Stakeholders’ perceptions of climate change and its impact on mountain communities in central Himalaya, India

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Understanding climate change from the perspective of local communities can provide valuable insights into policy and strategy planning for the unprecedented consequences of climate change. A semi-structured questionnaire survey was carried out at 253 locations in the entire state of Uttarakhand that included three stakeholder groups, namely water resource managers, tribal communities, and local people. Qualitative and Quantitative methods were used to analyze the stakeholder responses about awareness, indicators, consequences, traditional practices, and adaptation strategies. Hypothesis testing using the Chi-Square (χ2) test at a 95% confidence level was performed to assess the climate change perceptions considering the stakeholder characteristics such as gender, income, landholding size, tribe, and residency period. The study deals with an innovative approach for validating the stakeholders’ responses with geospatial datasets using common indicators such as precipitation, surface and sub-surface flow, and land use and land cover change (LULCC). The findings indicate that different stakeholder groups have different perceptions regarding the impact of climate change on natural resources, agriculture, and water. The results reveal that the stakeholders’ perceptions are concurrent with observed geospatial datasets. The study will help water resource managers and policy makers develop appropriate adaptation strategies based on indigenous and local knowledge to cope with climate change impacts.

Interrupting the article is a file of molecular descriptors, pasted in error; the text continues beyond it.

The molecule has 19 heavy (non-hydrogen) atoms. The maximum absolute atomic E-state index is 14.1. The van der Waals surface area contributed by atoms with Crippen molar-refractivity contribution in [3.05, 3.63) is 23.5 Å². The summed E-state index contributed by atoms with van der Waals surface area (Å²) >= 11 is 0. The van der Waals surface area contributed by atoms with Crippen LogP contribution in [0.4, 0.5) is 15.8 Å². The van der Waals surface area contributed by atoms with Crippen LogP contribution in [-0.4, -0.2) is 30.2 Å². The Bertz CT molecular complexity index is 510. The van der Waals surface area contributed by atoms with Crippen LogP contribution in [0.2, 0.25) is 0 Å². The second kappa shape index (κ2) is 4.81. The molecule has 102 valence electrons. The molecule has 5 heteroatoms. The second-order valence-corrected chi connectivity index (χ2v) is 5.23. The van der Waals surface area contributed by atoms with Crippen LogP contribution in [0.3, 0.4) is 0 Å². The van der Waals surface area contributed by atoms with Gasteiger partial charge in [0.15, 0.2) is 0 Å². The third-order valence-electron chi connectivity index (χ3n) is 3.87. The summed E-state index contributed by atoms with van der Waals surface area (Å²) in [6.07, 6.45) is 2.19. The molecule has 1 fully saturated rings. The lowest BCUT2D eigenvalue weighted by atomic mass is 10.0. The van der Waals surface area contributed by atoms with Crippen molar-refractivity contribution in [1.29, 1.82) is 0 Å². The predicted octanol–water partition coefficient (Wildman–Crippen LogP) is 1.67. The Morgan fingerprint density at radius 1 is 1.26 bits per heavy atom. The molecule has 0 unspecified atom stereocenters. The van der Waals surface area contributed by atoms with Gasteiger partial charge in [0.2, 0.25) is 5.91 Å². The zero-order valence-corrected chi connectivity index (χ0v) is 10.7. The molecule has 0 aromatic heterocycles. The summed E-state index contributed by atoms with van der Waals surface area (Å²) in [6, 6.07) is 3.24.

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Study area

The study was conducted in Uttarakhand, in the Central Himalaya, which is part of the Indian Himalayan Region (IHR) (Fig. 1). The population of Uttarakhand is 10.08 million with 2.89% Scheduled Tribe (ST) of the total population (Census of India, 2011). Out of the total population, the rural and urban populations constitute 69.77% and 30.23% respectively. The natural resources of this region are highly affected by climate change due to shifts in precipitation patterns (Vijhani et al., 2021)

General distribution of stakeholders

Out of 253, 17 (7%), respondents belong to the WRM, 76 (30%) belong to the native people and 160 (63%) are local people residing in Uttarakhand. Stakeholders belonging to different age groups were surveyed such as those below 15 years (2%), 15–30 years (15%), 30–45 years (38%), 45–60 years (34%), and above 60 years (11%). Similarly, gender-based perceptions of climate change were captured among females (27%) and males (73%). For climate perception, a residency period of more than 30 years was


Most of the stakeholders are familiar with the term “Climate Change”. Stakeholder perceptions and understanding of climate change were closely linked to comparisons of historical events, and any variation from the previous scenario was expressed as climate change. They are aware and confident that the climate has changed, not because they are experts on global warming but because of their extensive knowledge of the local environment. The majority of research on perceptions of climate change has …


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